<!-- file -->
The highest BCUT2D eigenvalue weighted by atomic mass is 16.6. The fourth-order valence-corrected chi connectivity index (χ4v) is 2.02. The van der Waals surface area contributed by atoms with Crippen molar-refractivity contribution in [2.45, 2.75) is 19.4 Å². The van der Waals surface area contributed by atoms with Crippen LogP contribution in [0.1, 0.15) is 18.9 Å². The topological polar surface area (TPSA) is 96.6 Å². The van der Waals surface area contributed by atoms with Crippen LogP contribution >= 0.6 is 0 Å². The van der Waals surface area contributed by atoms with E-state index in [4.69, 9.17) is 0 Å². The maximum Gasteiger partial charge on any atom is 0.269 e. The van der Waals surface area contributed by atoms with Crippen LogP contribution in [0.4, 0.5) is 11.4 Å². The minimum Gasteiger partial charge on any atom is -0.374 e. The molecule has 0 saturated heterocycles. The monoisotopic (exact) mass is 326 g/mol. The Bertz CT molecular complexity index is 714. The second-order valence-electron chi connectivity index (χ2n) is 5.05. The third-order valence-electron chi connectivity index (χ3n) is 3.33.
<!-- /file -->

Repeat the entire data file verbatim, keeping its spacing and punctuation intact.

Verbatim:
The highest BCUT2D eigenvalue weighted by atomic mass is 16.6. The fourth-order valence-corrected chi connectivity index (χ4v) is 2.02. The van der Waals surface area contributed by atoms with Crippen molar-refractivity contribution in [2.45, 2.75) is 19.4 Å². The van der Waals surface area contributed by atoms with Crippen LogP contribution in [0.1, 0.15) is 18.9 Å². The topological polar surface area (TPSA) is 96.6 Å². The van der Waals surface area contributed by atoms with Crippen LogP contribution >= 0.6 is 0 Å². The van der Waals surface area contributed by atoms with E-state index in [4.69, 9.17) is 0 Å². The maximum Gasteiger partial charge on any atom is 0.269 e. The van der Waals surface area contributed by atoms with Crippen LogP contribution in [0.4, 0.5) is 11.4 Å². The minimum Gasteiger partial charge on any atom is -0.374 e. The molecule has 0 saturated heterocycles. The monoisotopic (exact) mass is 326 g/mol. The Bertz CT molecular complexity index is 714. The second-order valence-electron chi connectivity index (χ2n) is 5.05. The third-order valence-electron chi connectivity index (χ3n) is 3.33.